Well, that makes even less sense. Let me see if I've got this: So... they believe that the success and stability of our banking industry is so important that they are ****** when those running the banks don't take good care with the money they are handling that they require a bail out in order to avoid bankruptcy. And because they're ****** that the bankers did such a poor job that they want to destroy the banking industry.

Yeah, still not making much sense.
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#115 Oct 19 2011 at 4:48 PM Rating: Default
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lolgaxe wrote:
Summary thus far:
gbaji wrote:
lolgaxe wrote:
gbaji wrote:
lolgaxe wrote:
rdm represents liberals?
No he doesn't.
So if he doesn't then it really had nothing to do with liberals in general.
It's what liberals believe.


You're having problems with pronouns. rdm is a person. "It" as a pronoun does not apply to "him". It applies to what he said. A person can say something which is representative of a group's philosophy without himself being representative of that group.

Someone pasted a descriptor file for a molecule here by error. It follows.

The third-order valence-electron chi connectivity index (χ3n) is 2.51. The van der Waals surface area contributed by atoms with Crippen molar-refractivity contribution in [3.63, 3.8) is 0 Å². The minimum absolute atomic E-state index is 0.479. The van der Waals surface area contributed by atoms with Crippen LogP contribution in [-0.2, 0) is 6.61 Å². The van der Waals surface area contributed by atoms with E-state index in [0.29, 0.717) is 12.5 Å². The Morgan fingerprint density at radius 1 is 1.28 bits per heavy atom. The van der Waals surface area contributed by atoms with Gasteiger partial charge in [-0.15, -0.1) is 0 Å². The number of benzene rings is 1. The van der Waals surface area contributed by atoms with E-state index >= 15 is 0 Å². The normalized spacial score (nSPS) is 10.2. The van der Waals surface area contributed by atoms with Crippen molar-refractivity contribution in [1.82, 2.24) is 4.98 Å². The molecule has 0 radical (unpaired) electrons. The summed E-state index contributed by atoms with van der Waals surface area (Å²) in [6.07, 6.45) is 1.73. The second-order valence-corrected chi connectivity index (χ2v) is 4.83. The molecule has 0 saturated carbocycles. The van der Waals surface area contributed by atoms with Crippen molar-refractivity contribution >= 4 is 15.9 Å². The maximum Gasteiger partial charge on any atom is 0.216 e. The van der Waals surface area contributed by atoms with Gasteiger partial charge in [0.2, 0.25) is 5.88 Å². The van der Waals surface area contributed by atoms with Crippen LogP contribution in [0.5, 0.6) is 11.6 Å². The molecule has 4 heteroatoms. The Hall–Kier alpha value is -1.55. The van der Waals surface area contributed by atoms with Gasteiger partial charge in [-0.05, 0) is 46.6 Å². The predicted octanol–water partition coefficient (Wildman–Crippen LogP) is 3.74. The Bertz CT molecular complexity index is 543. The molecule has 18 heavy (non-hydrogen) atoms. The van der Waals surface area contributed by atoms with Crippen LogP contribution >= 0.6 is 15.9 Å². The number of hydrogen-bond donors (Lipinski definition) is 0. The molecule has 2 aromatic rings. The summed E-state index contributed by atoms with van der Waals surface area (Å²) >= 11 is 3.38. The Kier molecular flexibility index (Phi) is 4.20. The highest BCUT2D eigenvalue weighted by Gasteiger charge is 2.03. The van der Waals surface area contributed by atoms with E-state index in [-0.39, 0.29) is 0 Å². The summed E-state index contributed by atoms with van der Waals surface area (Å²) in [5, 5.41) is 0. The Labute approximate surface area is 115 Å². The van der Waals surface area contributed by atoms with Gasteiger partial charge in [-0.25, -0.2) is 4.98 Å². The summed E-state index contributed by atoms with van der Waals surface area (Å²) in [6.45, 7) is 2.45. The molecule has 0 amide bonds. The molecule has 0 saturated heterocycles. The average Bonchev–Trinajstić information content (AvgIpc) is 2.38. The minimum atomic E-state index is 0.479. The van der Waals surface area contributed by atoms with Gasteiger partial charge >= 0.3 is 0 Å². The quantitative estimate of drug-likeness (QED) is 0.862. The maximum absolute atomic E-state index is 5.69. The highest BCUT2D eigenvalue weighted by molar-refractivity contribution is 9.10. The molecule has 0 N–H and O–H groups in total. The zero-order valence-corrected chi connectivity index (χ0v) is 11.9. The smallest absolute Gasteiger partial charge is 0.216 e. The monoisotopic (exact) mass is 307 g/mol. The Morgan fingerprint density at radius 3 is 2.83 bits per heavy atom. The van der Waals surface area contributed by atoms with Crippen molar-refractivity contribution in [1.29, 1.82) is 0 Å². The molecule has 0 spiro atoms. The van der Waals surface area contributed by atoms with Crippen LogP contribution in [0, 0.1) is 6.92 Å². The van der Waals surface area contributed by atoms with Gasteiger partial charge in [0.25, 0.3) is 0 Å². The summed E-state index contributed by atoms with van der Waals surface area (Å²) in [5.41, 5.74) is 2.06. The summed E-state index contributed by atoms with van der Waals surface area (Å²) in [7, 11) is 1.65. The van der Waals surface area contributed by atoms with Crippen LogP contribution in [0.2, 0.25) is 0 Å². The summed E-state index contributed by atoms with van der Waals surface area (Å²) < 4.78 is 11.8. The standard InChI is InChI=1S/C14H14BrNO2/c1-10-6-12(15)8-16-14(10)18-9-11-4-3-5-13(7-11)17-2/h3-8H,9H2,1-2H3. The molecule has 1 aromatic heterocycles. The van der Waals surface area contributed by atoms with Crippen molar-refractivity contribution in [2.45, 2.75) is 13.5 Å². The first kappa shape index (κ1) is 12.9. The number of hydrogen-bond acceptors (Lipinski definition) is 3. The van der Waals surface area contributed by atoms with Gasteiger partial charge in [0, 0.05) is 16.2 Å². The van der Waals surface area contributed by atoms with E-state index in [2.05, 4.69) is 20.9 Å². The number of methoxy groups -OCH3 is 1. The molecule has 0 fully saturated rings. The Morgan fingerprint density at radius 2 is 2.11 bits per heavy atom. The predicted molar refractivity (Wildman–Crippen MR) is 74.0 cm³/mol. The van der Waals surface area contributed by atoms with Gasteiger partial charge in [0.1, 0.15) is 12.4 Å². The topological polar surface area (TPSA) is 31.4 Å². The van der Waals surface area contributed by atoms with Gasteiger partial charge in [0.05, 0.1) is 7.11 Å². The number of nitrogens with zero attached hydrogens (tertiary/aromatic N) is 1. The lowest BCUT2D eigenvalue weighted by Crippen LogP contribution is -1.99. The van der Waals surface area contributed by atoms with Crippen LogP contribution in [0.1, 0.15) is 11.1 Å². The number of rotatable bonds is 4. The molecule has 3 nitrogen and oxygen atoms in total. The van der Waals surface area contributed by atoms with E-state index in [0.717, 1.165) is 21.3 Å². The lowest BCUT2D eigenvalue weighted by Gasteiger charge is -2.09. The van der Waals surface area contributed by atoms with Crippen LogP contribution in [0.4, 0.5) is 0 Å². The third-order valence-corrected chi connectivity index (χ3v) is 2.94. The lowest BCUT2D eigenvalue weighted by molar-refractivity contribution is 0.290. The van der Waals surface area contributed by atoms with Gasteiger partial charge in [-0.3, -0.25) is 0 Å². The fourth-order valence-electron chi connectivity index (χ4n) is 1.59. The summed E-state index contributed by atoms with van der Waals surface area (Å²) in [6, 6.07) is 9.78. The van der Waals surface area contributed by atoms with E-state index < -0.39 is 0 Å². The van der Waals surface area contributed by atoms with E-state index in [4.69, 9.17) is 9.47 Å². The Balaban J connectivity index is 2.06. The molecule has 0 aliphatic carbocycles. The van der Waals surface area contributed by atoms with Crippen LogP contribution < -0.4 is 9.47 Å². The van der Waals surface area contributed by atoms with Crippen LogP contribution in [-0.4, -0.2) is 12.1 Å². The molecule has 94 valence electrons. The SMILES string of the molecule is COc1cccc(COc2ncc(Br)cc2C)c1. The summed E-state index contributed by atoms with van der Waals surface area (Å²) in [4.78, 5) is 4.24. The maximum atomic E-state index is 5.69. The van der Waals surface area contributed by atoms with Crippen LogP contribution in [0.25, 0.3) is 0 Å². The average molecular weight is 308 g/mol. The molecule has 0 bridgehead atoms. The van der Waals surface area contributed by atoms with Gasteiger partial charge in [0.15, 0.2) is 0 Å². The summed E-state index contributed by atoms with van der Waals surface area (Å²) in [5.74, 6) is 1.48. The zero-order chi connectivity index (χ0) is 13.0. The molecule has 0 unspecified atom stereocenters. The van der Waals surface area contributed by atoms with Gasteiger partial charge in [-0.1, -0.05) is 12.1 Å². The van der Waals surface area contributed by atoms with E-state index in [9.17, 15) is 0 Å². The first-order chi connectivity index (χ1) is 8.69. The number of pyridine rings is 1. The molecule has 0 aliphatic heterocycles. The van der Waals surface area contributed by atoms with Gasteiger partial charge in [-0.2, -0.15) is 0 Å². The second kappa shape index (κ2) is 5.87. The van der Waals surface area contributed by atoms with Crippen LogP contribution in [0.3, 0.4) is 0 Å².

Why are you having so much trouble with this. If I say "A fetus is a living person from the moment of conception", that would be representative of a pro-life position. But *I* am hardly a representative of the pro-life position. In the same way, I have no clue how many of rdm's positions are lockstep liberal positions. Thus, I'm not talking about *him*. I'm talking only about what he said.

You honestly can't separate the person from what that person says? Thats... strange.
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#116 Oct 19 2011 at 4:49 PM Rating: Excellent
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gbaji wrote:
You're having problems with pronouns.
Nope, I just gave you much more credit than you demonstrably deserve. Even I can make mistakes.
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#117 Oct 19 2011 at 6:38 PM Rating: Excellent
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gbaji wrote:
Sir Xsarus wrote:
They're mad at the banks for putting themselves in a situation where they needed to be bailed out.


Well, that makes even less sense. Let me see if I've got this: So... they believe that the success and stability of our banking industry is so important that they are ****** when those running the banks don't take good care with the money they are handling that they require a bail out in order to avoid bankruptcy. And because they're ****** that the bankers did such a poor job that they want to destroy the banking industry.

Yeah, still not making much sense.


No. They believe that we'd be better off without major banks at all, and are flocking to local credit unions en masse as part of the protests. They don't believe that the success and stability of the banking industry is important. They want the whole system shut down.